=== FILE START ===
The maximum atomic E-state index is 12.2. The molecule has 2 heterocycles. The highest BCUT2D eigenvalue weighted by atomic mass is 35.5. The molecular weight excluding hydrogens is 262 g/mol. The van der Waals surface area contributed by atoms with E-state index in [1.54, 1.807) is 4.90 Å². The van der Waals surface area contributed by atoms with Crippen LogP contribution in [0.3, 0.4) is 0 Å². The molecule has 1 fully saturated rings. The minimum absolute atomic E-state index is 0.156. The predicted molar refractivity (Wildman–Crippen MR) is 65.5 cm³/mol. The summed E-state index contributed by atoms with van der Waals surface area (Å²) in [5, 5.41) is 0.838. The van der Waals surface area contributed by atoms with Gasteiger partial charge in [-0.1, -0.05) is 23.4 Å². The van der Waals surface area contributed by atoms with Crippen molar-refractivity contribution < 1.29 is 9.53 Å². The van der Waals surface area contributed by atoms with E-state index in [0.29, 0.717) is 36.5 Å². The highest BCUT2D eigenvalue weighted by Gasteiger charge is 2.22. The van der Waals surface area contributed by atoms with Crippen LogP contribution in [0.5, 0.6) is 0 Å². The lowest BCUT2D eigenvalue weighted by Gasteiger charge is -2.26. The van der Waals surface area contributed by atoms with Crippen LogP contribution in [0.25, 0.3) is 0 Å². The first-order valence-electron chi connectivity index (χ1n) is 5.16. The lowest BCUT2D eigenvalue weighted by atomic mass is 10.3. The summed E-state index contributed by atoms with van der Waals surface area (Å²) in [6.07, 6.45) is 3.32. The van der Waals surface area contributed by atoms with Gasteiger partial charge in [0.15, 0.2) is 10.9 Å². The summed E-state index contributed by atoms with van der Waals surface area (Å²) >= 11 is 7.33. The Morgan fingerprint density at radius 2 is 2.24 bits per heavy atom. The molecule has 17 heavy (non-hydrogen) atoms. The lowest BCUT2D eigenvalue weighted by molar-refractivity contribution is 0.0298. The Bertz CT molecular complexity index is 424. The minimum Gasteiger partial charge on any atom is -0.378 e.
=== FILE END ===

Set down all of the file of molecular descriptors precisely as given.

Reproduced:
The maximum atomic E-state index is 12.2. The molecule has 2 heterocycles. The highest BCUT2D eigenvalue weighted by atomic mass is 35.5. The molecular weight excluding hydrogens is 262 g/mol. The van der Waals surface area contributed by atoms with E-state index in [1.54, 1.807) is 4.90 Å². The van der Waals surface area contributed by atoms with Crippen LogP contribution in [0.3, 0.4) is 0 Å². The molecule has 1 fully saturated rings. The minimum absolute atomic E-state index is 0.156. The predicted molar refractivity (Wildman–Crippen MR) is 65.5 cm³/mol. The summed E-state index contributed by atoms with van der Waals surface area (Å²) in [5, 5.41) is 0.838. The van der Waals surface area contributed by atoms with Gasteiger partial charge in [-0.1, -0.05) is 23.4 Å². The van der Waals surface area contributed by atoms with Crippen molar-refractivity contribution < 1.29 is 9.53 Å². The van der Waals surface area contributed by atoms with E-state index in [0.29, 0.717) is 36.5 Å². The highest BCUT2D eigenvalue weighted by Gasteiger charge is 2.22. The van der Waals surface area contributed by atoms with Crippen LogP contribution in [0.5, 0.6) is 0 Å². The lowest BCUT2D eigenvalue weighted by Gasteiger charge is -2.26. The van der Waals surface area contributed by atoms with Crippen LogP contribution in [0.25, 0.3) is 0 Å². The first-order valence-electron chi connectivity index (χ1n) is 5.16. The lowest BCUT2D eigenvalue weighted by atomic mass is 10.3. The summed E-state index contributed by atoms with van der Waals surface area (Å²) in [6.07, 6.45) is 3.32. The van der Waals surface area contributed by atoms with Gasteiger partial charge in [0.15, 0.2) is 10.9 Å². The summed E-state index contributed by atoms with van der Waals surface area (Å²) >= 11 is 7.33. The Morgan fingerprint density at radius 2 is 2.24 bits per heavy atom. The molecule has 17 heavy (non-hydrogen) atoms. The lowest BCUT2D eigenvalue weighted by molar-refractivity contribution is 0.0298. The Bertz CT molecular complexity index is 424. The minimum Gasteiger partial charge on any atom is -0.378 e.